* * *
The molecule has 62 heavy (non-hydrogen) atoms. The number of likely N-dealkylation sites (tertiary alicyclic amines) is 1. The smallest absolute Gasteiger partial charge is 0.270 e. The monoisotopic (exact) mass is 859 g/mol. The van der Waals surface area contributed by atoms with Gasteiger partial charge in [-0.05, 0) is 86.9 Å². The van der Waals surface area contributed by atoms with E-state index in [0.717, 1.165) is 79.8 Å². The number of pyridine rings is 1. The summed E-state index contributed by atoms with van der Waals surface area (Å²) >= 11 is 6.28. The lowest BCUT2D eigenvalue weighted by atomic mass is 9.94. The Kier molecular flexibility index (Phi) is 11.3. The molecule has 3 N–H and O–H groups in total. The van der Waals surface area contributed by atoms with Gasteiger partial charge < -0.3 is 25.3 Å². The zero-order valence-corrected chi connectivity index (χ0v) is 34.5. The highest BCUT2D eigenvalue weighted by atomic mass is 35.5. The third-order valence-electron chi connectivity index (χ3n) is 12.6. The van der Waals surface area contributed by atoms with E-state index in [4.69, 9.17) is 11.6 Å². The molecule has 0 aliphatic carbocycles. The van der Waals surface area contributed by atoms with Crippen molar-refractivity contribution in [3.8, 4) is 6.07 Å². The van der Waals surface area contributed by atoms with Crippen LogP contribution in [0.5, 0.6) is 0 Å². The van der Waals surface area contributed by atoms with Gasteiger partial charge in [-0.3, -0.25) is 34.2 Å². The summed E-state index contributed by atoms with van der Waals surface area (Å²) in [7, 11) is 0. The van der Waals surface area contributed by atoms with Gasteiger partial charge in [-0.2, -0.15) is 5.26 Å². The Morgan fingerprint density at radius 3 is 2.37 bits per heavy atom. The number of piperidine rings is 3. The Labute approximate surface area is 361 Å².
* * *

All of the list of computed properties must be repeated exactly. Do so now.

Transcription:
The molecule has 62 heavy (non-hydrogen) atoms. The number of likely N-dealkylation sites (tertiary alicyclic amines) is 1. The smallest absolute Gasteiger partial charge is 0.270 e. The monoisotopic (exact) mass is 859 g/mol. The van der Waals surface area contributed by atoms with Gasteiger partial charge in [-0.05, 0) is 86.9 Å². The van der Waals surface area contributed by atoms with E-state index in [0.717, 1.165) is 79.8 Å². The number of pyridine rings is 1. The summed E-state index contributed by atoms with van der Waals surface area (Å²) >= 11 is 6.28. The lowest BCUT2D eigenvalue weighted by atomic mass is 9.94. The Kier molecular flexibility index (Phi) is 11.3. The molecule has 3 N–H and O–H groups in total. The van der Waals surface area contributed by atoms with Gasteiger partial charge < -0.3 is 25.3 Å². The zero-order valence-corrected chi connectivity index (χ0v) is 34.5. The highest BCUT2D eigenvalue weighted by atomic mass is 35.5. The third-order valence-electron chi connectivity index (χ3n) is 12.6. The van der Waals surface area contributed by atoms with E-state index in [4.69, 9.17) is 11.6 Å². The molecule has 0 aliphatic carbocycles. The van der Waals surface area contributed by atoms with Crippen molar-refractivity contribution in [3.8, 4) is 6.07 Å². The van der Waals surface area contributed by atoms with Crippen LogP contribution in [0.5, 0.6) is 0 Å². The van der Waals surface area contributed by atoms with Gasteiger partial charge in [-0.3, -0.25) is 34.2 Å². The summed E-state index contributed by atoms with van der Waals surface area (Å²) in [7, 11) is 0. The van der Waals surface area contributed by atoms with Gasteiger partial charge in [-0.2, -0.15) is 5.26 Å². The Morgan fingerprint density at radius 3 is 2.37 bits per heavy atom. The number of piperidine rings is 3. The Labute approximate surface area is 361 Å².